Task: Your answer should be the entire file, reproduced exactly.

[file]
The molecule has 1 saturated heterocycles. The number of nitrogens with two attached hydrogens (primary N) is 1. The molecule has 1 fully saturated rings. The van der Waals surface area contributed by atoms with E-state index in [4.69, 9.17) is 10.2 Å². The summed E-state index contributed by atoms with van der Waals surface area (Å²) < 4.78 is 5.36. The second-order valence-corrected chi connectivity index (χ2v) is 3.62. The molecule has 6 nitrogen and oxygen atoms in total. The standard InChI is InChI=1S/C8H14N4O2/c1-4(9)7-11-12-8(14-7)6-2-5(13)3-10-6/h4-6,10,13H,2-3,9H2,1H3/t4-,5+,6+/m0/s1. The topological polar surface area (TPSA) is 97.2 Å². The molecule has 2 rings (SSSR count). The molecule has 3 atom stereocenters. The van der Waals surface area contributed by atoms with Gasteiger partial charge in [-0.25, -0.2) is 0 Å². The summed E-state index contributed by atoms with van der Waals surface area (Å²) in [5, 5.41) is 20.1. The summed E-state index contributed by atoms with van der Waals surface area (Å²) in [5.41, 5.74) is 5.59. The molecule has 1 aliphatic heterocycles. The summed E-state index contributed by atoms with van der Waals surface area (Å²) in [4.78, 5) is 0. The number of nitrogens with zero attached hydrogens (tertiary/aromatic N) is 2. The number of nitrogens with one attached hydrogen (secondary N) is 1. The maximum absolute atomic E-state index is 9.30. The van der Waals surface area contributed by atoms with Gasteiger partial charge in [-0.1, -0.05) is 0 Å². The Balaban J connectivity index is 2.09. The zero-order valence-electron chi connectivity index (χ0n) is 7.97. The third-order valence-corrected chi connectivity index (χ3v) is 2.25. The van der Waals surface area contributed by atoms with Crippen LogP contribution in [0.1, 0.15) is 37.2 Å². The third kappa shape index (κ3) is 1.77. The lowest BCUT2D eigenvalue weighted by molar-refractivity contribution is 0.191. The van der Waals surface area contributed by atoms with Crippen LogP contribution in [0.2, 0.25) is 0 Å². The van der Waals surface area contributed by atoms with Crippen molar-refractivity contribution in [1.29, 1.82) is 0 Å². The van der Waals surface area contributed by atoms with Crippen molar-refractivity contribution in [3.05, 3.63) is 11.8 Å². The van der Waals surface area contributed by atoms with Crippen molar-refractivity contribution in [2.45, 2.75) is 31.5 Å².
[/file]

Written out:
The molecule has 1 saturated heterocycles. The number of nitrogens with two attached hydrogens (primary N) is 1. The molecule has 1 fully saturated rings. The van der Waals surface area contributed by atoms with E-state index in [4.69, 9.17) is 10.2 Å². The summed E-state index contributed by atoms with van der Waals surface area (Å²) < 4.78 is 5.36. The second-order valence-corrected chi connectivity index (χ2v) is 3.62. The molecule has 6 nitrogen and oxygen atoms in total. The standard InChI is InChI=1S/C8H14N4O2/c1-4(9)7-11-12-8(14-7)6-2-5(13)3-10-6/h4-6,10,13H,2-3,9H2,1H3/t4-,5+,6+/m0/s1. The topological polar surface area (TPSA) is 97.2 Å². The molecule has 2 rings (SSSR count). The molecule has 3 atom stereocenters. The van der Waals surface area contributed by atoms with Gasteiger partial charge in [-0.25, -0.2) is 0 Å². The summed E-state index contributed by atoms with van der Waals surface area (Å²) in [5, 5.41) is 20.1. The summed E-state index contributed by atoms with van der Waals surface area (Å²) in [5.41, 5.74) is 5.59. The molecule has 1 aliphatic heterocycles. The summed E-state index contributed by atoms with van der Waals surface area (Å²) in [4.78, 5) is 0. The number of nitrogens with zero attached hydrogens (tertiary/aromatic N) is 2. The number of nitrogens with one attached hydrogen (secondary N) is 1. The maximum absolute atomic E-state index is 9.30. The van der Waals surface area contributed by atoms with Gasteiger partial charge in [-0.1, -0.05) is 0 Å². The Balaban J connectivity index is 2.09. The zero-order valence-electron chi connectivity index (χ0n) is 7.97. The third-order valence-corrected chi connectivity index (χ3v) is 2.25. The van der Waals surface area contributed by atoms with Crippen LogP contribution in [0.1, 0.15) is 37.2 Å². The third kappa shape index (κ3) is 1.77. The lowest BCUT2D eigenvalue weighted by molar-refractivity contribution is 0.191. The van der Waals surface area contributed by atoms with Crippen LogP contribution in [0.2, 0.25) is 0 Å². The van der Waals surface area contributed by atoms with Crippen molar-refractivity contribution in [1.29, 1.82) is 0 Å². The van der Waals surface area contributed by atoms with Crippen molar-refractivity contribution in [3.05, 3.63) is 11.8 Å². The van der Waals surface area contributed by atoms with Crippen molar-refractivity contribution in [2.45, 2.75) is 31.5 Å².